The Pamphlet Collection of Sir Robert Stout: Volume 72
No one, I suppose, will dispute that the ruling power in the industrial world is money.
It is money that hires labour, that buys goods, that starts enterprises, that is lent as capital, paid as interest, collected as [unclear: xes]. The farmer may want his land tilled, and the labourer may be [unclear: eady] to till it, but unless the farmer has money to pay wages the soil remains untitled and the labourer unemployed. The shopkeeper may have clothes (and other goods) offered for sale, and the man outside may be sorely in want of them, but unless he has money to buy them with the clothes remain unsold and the man unclothed.
Affairs are so constituted that nothing can be done without money. Money failing, exchange ceases; and exchange ceasing, production [unclear: ops], for production cannot be carried on without exchange. No one produces everything for himself. He must get food from one, clothes from another, tools from this man, materials from that, transport from a third, and none of these things can be got for nothing; something must be given in exchange, and the only thing that will be excepted is money.
Money, in short, is to the industrial body what blood is to the physiological body. Not only must it be present but it must circulate. What is this money, the circulation of which is so vital a necessity? "Coin," says some one. "We see and handle it daily."
Well, coin is one form of money certainly, and in its way a most important form; still it is only one form, and a very subsidiary from. The man who is recognised by all as a "moneyed man" has very little coin, often not more than a few shillings in his possession, and the greater his wealth the smaller always is the proportion that he holds in coin.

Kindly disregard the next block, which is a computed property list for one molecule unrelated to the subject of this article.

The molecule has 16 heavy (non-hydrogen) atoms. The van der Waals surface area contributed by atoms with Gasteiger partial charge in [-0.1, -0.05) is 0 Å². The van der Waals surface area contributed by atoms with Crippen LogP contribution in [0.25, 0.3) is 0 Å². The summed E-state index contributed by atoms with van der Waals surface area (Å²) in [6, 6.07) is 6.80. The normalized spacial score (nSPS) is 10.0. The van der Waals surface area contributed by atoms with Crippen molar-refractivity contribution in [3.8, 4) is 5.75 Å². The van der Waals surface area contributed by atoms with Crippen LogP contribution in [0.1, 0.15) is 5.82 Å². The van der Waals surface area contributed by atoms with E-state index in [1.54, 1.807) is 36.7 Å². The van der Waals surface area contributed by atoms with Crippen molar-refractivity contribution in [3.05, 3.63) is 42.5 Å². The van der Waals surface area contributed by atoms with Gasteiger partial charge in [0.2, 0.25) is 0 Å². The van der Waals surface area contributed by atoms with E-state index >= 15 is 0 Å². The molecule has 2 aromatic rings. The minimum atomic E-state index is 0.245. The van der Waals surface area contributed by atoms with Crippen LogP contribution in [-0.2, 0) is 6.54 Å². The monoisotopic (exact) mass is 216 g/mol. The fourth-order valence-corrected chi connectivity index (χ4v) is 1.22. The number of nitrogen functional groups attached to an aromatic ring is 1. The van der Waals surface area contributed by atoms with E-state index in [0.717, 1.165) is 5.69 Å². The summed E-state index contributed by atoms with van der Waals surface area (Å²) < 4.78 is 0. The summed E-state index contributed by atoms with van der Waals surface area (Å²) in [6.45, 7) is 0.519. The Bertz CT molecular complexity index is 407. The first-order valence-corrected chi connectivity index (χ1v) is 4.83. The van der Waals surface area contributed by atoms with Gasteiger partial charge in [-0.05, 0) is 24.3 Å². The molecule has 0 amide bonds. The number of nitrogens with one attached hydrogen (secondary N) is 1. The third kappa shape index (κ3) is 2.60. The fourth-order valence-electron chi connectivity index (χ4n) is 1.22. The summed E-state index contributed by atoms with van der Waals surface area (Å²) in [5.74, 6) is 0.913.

The largest transactions are effected without any coin passing at all. It is only in petty transactions, or for small balances, that coin passes. The great mass of business transactions is effected either by paper in some form, or by the balancing of contra accounts.
This money that rules the market, that employs labour, that starts enterprise, that the rich lend and the needy borrow is not a material substance at all, though material substances such as coin or paper are largely used to represent and to transfer it.
It is general purchasing power—command of the goods and services of others, based on a recognised claim for past services rendered, real or imaginary; a claim for something transferred, something done or something permitted. For something transferred, as for goods sold, page 2 or cash deposited in a bank, or lent on a mortgage or a debenture. For something done, as for work performed or enterprise started. For something permitted, as for permission granted to use a given piece of land.
The service rendered is a thing of the past. The goods sold have probably been long ago consumed; the cash lent has passed into the general circulation and can no longer be identified; the enterprise has either failed and disappeared, or has succeeded and now maintains itself; the land is being put to use by the tenant, not by the landlord who gave him permission to use it, and who has no concern with the land (while the lease runs) but to receive the rent.
In every case all that remains to the claimant is his claim, a claim, not for some particular goods, as grain or boots, but for value, for general purchasing power, or command of the goods and services of others to a specified amount; which purchasing power, transferable from band to hand, is recognised as money, no matter in what form it be embodied, whether as coin, as paper, or as simple entry to credit at a bank; and circulation of money consists in the passing of this general purchasing power from person to person. The balance that a man has at his bank is recognised as money, and gives him the purchasing power of money, and the cheques with which he transfers it, or the coin for which he cancels it, are also money. The motionless balance and the moving cheque confer the same power, and go by the same name. In other words, the thing itself and the material instrument that transfers or embodies it are spoken of as if they were the same. And no great harm results, for the difference is only the difference between Statics and Dynamics. The one represents money at rest, the other money in motion.